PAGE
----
Thursday, 7 January 2010

US economy: Why it is not working

John Mangun
Outside the Box
Business Mirror

IT is important to clearly, as completely as possible, understand the situation in the world’s most important economy.

It is important to understand what is happening to that economy, to understand what the US government policy is, and to understand why the economic polices of the last two years have been and will continue to be an unqualified failure.

The US banking system came to disaster because of bad assets. A portion of those assets were loans for properties, and those loans became nonperforming as housing prices dropped and loan defaults rose.

In 2008 the US government pumped nearly $800 billion into the banking sector through basically buying shares and ownership of the banks. The theory behind this move was that, with a massive infusion of capital to offset the nonperforming loan portfolios, the banks would then loan out money to worthy creditors who would spend and spend, and thereby stimulate the overall economy.

The government, in effect, bought many of the bad housing loans from the banks, hoping to make it more attractive for the banks to loan to home buyers. The hope was that this intense stimulation of the economy would, in turn, reach quickly into the property sector with renewed buying and renewed appreciation of houses, thereby canceling out a good portion of the nonperforming loans.

This did not happen. Here is why.

The housing industry is so vitally important to the US economy, accounting for at least 20 percent of their gross domestic product. Stimulate housing; stimulate the economy.

The $800 billion accomplished almost nothing at all to help the economy. It did, however, put a tremendous amount of cash into the hands of the banks.

Why was this program a failure at economic stimulation?

In every country, there is a limit to the number of people who can afford to buy a house under any condition. The percentage of home ownership in the US had peaked prior to the collapse of home prices. In a real sense, there was virtually no one left to borrow money to buy a house in late 2008. No property recovery; no economic recovery.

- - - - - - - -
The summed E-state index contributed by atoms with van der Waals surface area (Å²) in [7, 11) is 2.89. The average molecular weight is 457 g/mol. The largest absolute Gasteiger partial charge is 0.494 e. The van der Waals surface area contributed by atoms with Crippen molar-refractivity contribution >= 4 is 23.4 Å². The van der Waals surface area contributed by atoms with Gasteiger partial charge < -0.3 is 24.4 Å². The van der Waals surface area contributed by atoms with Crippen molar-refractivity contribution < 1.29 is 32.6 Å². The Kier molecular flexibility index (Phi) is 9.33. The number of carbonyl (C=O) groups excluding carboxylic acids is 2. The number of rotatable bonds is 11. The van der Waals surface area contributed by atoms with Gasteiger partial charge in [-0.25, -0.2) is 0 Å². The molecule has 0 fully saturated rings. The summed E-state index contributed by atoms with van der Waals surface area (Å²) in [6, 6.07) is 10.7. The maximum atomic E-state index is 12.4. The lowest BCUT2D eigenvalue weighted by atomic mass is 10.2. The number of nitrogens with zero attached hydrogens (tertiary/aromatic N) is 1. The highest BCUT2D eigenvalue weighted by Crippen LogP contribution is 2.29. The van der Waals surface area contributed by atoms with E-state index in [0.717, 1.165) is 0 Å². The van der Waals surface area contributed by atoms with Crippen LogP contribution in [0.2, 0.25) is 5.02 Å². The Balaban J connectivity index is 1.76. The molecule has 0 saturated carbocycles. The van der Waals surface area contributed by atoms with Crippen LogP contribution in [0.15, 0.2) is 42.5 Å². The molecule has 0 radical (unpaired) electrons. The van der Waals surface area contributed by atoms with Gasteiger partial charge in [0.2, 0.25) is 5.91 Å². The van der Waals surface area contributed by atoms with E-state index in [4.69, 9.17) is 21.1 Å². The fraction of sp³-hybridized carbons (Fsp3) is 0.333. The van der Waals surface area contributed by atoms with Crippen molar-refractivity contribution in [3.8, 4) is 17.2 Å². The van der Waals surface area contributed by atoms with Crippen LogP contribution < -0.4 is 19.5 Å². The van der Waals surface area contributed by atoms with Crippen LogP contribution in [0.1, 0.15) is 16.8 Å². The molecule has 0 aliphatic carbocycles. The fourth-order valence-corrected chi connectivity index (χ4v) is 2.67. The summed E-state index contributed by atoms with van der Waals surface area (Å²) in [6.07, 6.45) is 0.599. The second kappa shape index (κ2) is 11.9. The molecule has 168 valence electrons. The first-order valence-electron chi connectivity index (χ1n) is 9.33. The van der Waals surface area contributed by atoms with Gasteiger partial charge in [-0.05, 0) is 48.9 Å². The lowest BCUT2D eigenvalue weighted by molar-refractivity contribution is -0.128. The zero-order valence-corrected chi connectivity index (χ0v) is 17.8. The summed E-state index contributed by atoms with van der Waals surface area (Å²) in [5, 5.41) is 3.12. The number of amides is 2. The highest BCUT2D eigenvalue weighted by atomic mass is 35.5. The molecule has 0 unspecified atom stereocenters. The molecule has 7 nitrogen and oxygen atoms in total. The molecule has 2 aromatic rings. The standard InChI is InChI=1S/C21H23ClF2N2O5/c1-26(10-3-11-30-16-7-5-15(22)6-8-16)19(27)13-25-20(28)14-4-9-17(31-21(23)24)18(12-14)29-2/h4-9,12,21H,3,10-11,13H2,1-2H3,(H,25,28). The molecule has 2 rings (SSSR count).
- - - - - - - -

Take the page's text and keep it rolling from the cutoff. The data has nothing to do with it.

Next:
Another $1.2 trillion was put into the banking sector in 2009 through continued buyouts, bailouts and takeovers of failed banks. Here again, one would think that all this money would show some economic results. After all, in the 1980s 700 banking institutions, the savings and loan companies, were closed and the government took over the bad loans. The loans were defaulted upon, the government took any recoverable assets, and then sold them at a deep discount to financially stable companies and individuals. Crisis solved very quickly, all things considered.

But in our current case, the bad loans were never completely taken off the banks’ books. Take note of this very well: because of pressure on the US government, the banks were and are allowed to carry the loans on their books at higher values than they are realistically worth. A $100,000 loan on a house now worth only $50,000 is not a loan worth $100,000. But the accounting magic makes the banks seem financially sound.

The housing-loan crisis is only the tip of the iceberg when it comes to bad bank assets. US banks are carrying hundreds of billions of dollars of worthless assets known as derivative contracts. Derivatives are complex and varied but basically they are “bets” that the bank made on the rise in price of an asset, primarily real estate and real-estate loans.

The banks are allowed here again to carry these derivative “bets” on their books at a totally unrealistic value.

It works something like this.

Imagine last month, I let you “bet” on Mayon Volcano erupting. You gave me P10 and whenever Mayon blows off, you get P100. A month ago, that betting slip was worth at least P10, since someone else would probably be willing to buy it from you and it might be worth P100.

What is it worth today? Yes, maybe someday Mayon will erupt and you get P100. But I doubt that betting slip could be sold today for even P10.

The banks are being allowed to keep their “betting slips” valued on their books at near the purchase price even though no one in their right mind would pay them full price, if anything at all, for their derivative contracts.

If all the nonperforming loans and all the derivative contracts were carried on the banks’ books at what they are actually worth, the US banking system would completely fail.

The US government knows this as a fact.

The government believed that more lending, coupled with more economic growth, would eventually put the banks in a position to be able to write off all those bad assets.

The monetary base of the US has increased 250 percent since 2007. The monetary base is the amount of actual currency, paper and coins. That should have a massive stimulus effect on economic growth, immediate and broad based. A very large amount of this money was coursed through the banking system.

However, the money in circulation, the “money supply,” has gone up only 26 percent since 2007.

It is the money supply that can stimulate the economy, since that is the money that is actually being used in the economy.

At least $1 trillion of newly printed dollars, plus another $1.2 trillion from the budget deficit, has disappeared at least in the sense of never reaching the street-level economy.

Where has all this money destined for economic stimulation gone to, and why?

Come back next Tuesday.

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